Our Spring 2015 catalog is now available! We’re excited to announce a number of great new titles: a history of bikes and cars battling over rights to the road; the role of Hollywood and black celebrities in the Civil Rights Movement; an illustrated survey of the work of world-renowned landscape architect, Richard Haag; and much, much more. Browse through our online catalog to learn more about our forthcoming books.
Media and Reviews
Photo by Fotolia/jpldesigns
The Utne Reader website featured an extended excerpt from Lincoln Bramwell‘s book, Wilderburbs: Communities on Nature’s Edge:
Since the 1950s, a growing number of people have been moving into the once-rural landscapes of the West and transforming them into neighborhoods. In Wilderburbs (University of Washington Press, 2014), author Lincoln Bramwell tells the story of how roads, houses, and water development have transformed the rural landscape from wilderness into suburbia. He introduces readers to developers, homeowners, and government regulators who have all experienced environmental problems while designing and building residential housing in remote locations. This excerpt, which explains how and why these types of communities began, is from the Introduction, “Moving into the Woods.” Read the excerpt.
Cities of the Dead: The Ancestral Cemeteries of Kyrgyzstan by Margaret Morton was reviewed in DART: Design Arts Daily:
“A mythical landscape emerges from the dust under the scrubby mountains of Central Asia’s high plateau desert….the strange beauty of these cemeteries is inscrutable.” Read more.
In the Spirit of the Ancestors: Contemporary Northwest Coast Art at the Burke Museum by Robin Wright and Kathryn Bunn-Marcuse was reviewed in Museum Anthropology:
“Besides being a beautiful [book], In the Spirit of the Ancestors demonstrates alliances between museums and indigenous peoples and reveals the continuity of “traditional” and contemporary art.” Continue reading →
November is Native American Heritage Month and a number of recent University of Washington Press books provide testament to the enduring, resilient nature of that heritage. The books below feature Indigenous authors, contributors, and collaborators, reflecting the Press’s longtime commitment to privileging Native American perspectives on their own history, art, and culture.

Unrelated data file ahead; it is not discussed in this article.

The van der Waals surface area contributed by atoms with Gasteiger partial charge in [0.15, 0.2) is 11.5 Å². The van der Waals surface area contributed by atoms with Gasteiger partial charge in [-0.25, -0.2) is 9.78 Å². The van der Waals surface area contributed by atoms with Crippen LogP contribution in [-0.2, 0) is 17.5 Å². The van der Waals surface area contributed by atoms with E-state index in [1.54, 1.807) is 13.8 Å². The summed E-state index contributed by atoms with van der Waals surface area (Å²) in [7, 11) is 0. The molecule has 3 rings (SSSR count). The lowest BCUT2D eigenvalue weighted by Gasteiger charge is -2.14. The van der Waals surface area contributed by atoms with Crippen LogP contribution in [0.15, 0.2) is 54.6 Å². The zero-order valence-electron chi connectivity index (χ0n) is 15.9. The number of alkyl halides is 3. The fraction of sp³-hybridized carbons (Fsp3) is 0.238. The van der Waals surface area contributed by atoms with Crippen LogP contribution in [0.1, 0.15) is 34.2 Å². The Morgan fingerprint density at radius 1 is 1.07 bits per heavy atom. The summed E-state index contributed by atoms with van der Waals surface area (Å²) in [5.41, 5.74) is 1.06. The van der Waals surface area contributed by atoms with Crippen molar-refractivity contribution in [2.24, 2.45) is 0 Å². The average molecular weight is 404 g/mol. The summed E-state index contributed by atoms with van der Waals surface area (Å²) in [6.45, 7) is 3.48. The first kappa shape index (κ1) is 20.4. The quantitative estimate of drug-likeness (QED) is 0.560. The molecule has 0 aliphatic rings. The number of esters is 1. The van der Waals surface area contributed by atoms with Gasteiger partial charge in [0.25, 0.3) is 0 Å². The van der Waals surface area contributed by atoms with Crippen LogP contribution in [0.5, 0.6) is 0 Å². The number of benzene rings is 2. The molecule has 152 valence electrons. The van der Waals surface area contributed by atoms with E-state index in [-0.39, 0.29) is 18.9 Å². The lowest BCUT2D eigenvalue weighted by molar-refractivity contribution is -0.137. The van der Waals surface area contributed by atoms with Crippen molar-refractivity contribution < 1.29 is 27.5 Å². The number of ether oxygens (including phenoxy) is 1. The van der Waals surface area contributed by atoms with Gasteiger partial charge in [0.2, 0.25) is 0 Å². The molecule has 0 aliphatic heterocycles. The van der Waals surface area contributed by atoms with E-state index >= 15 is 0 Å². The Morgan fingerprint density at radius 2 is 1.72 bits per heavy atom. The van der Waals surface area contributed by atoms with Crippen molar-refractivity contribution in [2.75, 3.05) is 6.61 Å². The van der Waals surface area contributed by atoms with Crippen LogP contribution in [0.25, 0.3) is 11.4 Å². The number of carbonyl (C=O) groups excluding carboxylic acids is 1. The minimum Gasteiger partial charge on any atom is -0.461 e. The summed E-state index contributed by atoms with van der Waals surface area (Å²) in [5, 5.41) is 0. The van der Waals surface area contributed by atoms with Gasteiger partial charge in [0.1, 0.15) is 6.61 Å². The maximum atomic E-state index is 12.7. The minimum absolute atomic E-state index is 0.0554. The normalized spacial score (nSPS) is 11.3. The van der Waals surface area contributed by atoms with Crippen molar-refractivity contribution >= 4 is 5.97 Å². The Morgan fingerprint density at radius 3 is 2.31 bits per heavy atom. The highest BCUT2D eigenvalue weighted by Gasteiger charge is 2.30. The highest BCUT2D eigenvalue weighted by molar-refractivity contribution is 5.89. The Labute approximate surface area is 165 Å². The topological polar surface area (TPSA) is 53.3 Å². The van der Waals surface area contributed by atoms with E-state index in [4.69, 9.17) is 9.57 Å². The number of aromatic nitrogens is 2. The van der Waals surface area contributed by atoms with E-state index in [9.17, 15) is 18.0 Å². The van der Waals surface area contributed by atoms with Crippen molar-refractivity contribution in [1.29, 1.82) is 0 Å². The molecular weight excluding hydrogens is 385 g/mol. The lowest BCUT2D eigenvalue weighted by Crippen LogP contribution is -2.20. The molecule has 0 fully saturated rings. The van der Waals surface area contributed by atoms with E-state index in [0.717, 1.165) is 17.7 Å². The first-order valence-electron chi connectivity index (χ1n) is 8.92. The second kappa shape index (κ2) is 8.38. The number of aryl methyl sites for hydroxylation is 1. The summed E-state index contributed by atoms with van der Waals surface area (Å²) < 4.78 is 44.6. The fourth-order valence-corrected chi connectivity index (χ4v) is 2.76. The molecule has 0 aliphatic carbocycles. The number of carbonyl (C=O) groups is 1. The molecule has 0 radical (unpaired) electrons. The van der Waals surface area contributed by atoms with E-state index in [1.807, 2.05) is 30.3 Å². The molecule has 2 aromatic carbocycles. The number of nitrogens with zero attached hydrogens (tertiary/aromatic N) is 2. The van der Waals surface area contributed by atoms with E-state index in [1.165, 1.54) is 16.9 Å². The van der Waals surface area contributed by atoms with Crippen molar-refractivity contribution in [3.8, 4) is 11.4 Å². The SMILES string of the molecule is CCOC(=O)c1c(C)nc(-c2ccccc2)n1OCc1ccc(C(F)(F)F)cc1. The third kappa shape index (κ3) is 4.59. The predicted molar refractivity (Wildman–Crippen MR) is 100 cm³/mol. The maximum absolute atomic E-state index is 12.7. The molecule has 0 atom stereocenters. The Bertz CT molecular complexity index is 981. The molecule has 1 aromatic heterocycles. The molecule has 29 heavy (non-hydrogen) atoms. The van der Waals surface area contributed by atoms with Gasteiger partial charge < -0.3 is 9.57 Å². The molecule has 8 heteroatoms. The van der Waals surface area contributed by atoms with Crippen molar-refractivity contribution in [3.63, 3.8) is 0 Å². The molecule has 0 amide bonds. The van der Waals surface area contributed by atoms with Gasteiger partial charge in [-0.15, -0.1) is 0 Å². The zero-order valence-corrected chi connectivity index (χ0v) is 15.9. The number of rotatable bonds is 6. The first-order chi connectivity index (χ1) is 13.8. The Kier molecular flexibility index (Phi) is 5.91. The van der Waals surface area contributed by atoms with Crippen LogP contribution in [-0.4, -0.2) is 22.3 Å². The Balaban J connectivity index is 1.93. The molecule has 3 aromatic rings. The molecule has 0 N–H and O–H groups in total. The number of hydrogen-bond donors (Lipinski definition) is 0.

Being Cowlitz: How One Tribe Renewed and Sustained its Identity
By Christine Dupres
Without a recognized reservation or homeland, what keeps an Indian tribe together? What began as the author’s search for her own history opened a window into the practices and narratives that sustained her tribe’s identity even as its people were scattered over several states. Christine Dupres interweaves oral history, archival documentation, and personal narrative to tell the story of the Cowlitz Tribe.
Return to the Land of the Head Hunters: Edward S. Curtis, the Kwakwaka’wakw, and the Making of Modern Cinema
Edited by Brad Evans and Aaron Glass
Foreword by Bill Holm
The first silent feature film with an “all Indian” cast and a surviving original orchestral score, Edward Curtis’s 1914 In the Land of the Head Hunters was a landmark of early cinema. Influential but often neglected in historical accounts, this spectacular melodrama was an intercultural product of Curtis’s encounter and collaboration with the Kwakwaka’wakw of British Columbia. In recognition of the film’s centennial, and alongside the release of a restored version, Return to the Land of the Head Hunters brings together leading anthropologists, Native American authorities, artists, musicians, literary scholars, and film historians to reassess the film and its legacy.
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For our Throwback Thursday contribution to the University Press Week blog tour, we’re taking a look at how cover designs for our Classics of Asian American Literature series have evolved over time. Below, we feature the original book covers alongside their new designs and comments from University of Washington Press designers Thomas Eykemans and Dustin Kilgore. Their comments illuminate some of the challenges and opportunities that arise in reimagining book covers to better fit contemporary trends while also highlighting the historic significance of the books and their authors.
The cover of the 1973 edition (left) and the 2014 edition (right).
Designer: Dustin Kilgore